An exploratory study of timely PhD completion at a university in the United Kingdom

  • James Whitehouse

Student thesis: Doctor of Counselling Psychology


Background and aims: Time to PhD completion is a pressing concern for universities in the United Kingdom and internationally, including the United States and Australia. It impacts students, universities and economies through resource use and students' psychological wellbeing. Therefore, this study aims to identify, and determine the interaction between, the psychological influences on timely PhD completion by building a conceptual model of the process. Method: 10 current or former PhD students from a Russell Group university in the United Kingdom participated in one hour unstructured interviews about their PhD journeys. Interviews were audio-recorded, transcribed verbatim and analysed in CAQDAS (computer-assisted qualitative data analysis software) using a grounded theory approach. Findings: All students reported intending to complete on time, yet more than half either had not completed or expected to complete in the time specified by their programmes. A core category, making progress towards goals was identified as a central concern to participants. Four sub-core categories of the core category were generated: goals and expectations, motivation, engagement and managing wellbeing. Goals set direction, yet may shift over time and are influenced by students' expectations of timely completion through departmental normalisation of longer completion. From the structural conditions around the student, the most significant category identified as influencing timely completion was effectively meeting the needs of the student through a supportive supervisory relationship. Across the model, affective connections to the PhD experiences impact on students' wellbeing and timely PhD completion. Conclusions and implications: The research indicated the degree of internalisation of the institutional goal of timely PhD completion varies, not just for the student but also in the departmental culture around the student, including the supervisory relationship. Encouraging timely completion may be achieved through autonomous motivation support, particularly in the supervisory relationship, to encourage passion for the research project, minimise students' negative affective associations with PhD completion and promote wellbeing. Counselling psychology is well-positioned to contribute to the development of autonomy support interventions in universities through coaching programmes, supervisor training and psychological interventions for doctoral students. Suggestions for future research are to explore in greater depth connections between areas of the model through qualitative and quantitative research, using data from students and other university actors, in the UK and other PhD systems.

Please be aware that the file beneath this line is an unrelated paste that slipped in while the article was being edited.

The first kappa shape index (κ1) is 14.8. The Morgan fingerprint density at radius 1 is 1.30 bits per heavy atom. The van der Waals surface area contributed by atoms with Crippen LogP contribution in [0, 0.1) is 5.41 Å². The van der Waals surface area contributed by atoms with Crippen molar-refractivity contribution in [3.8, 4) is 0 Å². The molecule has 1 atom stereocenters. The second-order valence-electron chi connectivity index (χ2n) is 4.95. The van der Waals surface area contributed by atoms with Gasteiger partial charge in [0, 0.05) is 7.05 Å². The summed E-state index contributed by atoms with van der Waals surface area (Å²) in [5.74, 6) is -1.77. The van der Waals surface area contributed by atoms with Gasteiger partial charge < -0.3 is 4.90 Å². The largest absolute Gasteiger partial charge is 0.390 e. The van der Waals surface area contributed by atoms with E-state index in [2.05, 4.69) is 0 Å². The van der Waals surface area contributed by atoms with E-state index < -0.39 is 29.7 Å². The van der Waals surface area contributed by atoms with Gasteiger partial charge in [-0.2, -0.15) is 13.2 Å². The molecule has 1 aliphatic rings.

Date of Award1 Aug 2020
Original languageEnglish
Awarding Institution
  • The University of Manchester
SupervisorAlison Alborz (Supervisor) & Terry Hanley (Supervisor)


  • autonomy
  • doctoral education
  • graduate student wellbeing
  • timely PhD completion
  • counselling psychology

Cite this